Local liquor-law reformer lauded
July 17, 2009
They made fun of his looks, they called him cheap and one person even related a tale of how he’d made a young woman cry, but it was all in good fun as the Park City Chamber/Bureau presented Hans Fuegi with the 2009 Myles Rademan Spirit of Hospitality Award.
The honor was presented Thursday at the Chamber/Bureau’s annual convention held at Newpark Hotel.
Fuegi, owner of Grub Steak Restaurant, has served on numerous boards and committees ranging from open space, to Jazz music to tax grants during his almost 30 years in Park City.
His name has been praised more recently for his role in working with the Department of Alcoholic Beverage Control to end mandatory private club memberships and the "Zion Curtain" in restaurants.
The Spirit of Hospitality Award was first given about seven years ago to Myles Rademan to recognize his work for the community, Chamber/Bureau president and CEO Bill Malone explained on Friday.
"(Rademan) just embodied the spirit of what we do here in our town in terms of entertaining guests," he explained.
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The annual award goes to people who have embodied that spirit. Fuegi has always been a champion of that, Malone said, and has worked to keep in the minds of local government that that’s how our town prospers.
Past recipients also include Stein Eriksen, Brad Olch and Teri Orr.
Fuegi, originally from Switzerland, is honest about the fact that he came to Park City solely for the skiing in the winter of 1979-80. He liked the town, and stayed to become an entrepreneur.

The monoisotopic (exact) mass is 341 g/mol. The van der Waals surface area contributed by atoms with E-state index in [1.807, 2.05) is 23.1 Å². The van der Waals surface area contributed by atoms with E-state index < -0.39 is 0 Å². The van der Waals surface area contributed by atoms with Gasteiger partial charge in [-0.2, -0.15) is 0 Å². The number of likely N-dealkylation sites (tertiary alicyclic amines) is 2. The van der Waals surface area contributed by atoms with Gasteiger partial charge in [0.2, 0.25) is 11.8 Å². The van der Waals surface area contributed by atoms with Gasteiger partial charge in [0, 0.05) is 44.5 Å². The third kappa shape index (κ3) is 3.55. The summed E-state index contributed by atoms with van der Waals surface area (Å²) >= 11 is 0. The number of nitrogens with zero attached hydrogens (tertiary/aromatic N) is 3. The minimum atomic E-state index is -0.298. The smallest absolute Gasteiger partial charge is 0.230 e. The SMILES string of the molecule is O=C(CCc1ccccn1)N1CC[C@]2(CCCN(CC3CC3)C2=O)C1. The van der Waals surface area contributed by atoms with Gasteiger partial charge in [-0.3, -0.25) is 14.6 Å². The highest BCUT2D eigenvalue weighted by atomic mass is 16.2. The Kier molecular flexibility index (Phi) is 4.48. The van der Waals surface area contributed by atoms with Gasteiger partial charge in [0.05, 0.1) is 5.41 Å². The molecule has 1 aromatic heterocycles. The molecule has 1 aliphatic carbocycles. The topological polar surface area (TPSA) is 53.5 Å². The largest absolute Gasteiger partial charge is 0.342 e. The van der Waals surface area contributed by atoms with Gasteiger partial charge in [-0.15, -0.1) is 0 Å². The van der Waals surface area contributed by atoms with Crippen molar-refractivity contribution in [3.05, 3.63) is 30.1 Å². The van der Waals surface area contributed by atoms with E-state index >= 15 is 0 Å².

Jan Wilking presented the award with Paul Brown and Julie Wilson. Wilking said Fuegi has had a significant impact on the community.
"He’s one of the hardest working individuals I know," he said. "He has a great deal of persistence and on the committees he has high goals."
In addition to being a restaurateur, Fuegi estimated that he’s served over 12 years on different boards and committees with the Chamber/Bureau, as well as with the Park City Jazz Foundation, the Park City Restaurant Association, the Utah Restaurant Association, the commission that issues restaurant tax grants, the State Board of Tourism Development and more.
Accepting the award, Fuegi said he knew back in 1980 that Park City was a special place because he liked the skiing. But he said he stayed for the community.
"It was the people that kept me here," he said.
He also said he’s received many returns over the years for his service.
"It’s not a one-way street. I really feel I’ve gotten as much out of it as I’ve put in," he said.
He included in that the number of lasting friendships he’s made. Unfortunately, those came back to bite him Thursday as he was repeatedly teased for his "Swiss" cheapness, perfectionism and critical nature.
Fuegi said in an interview that what drives him is a commitment to providing the best product possible whether that’s a beef steak or a decision to be made by committee.
"Part of it is wanting to be a good citizen. I still consider myself a guest here. I’ve earned a good living. A small part of giving back is participating," he said.
It was difficult for Fuegi to say why he serves.
"I think it’s part of living and owning a business in a small town," he said. "This is a very giving, tight-knit group of people involved here.
Lastly, Fuegi said his staff deserves his appreciation because he would never have been able to sacrifice all that time serving on boards or committees if he wasn’t able to completely trust his employees to keep everything running smoothly.
"I have to give credit to some very capable and loyal employees that allow me to be away to participate," he said.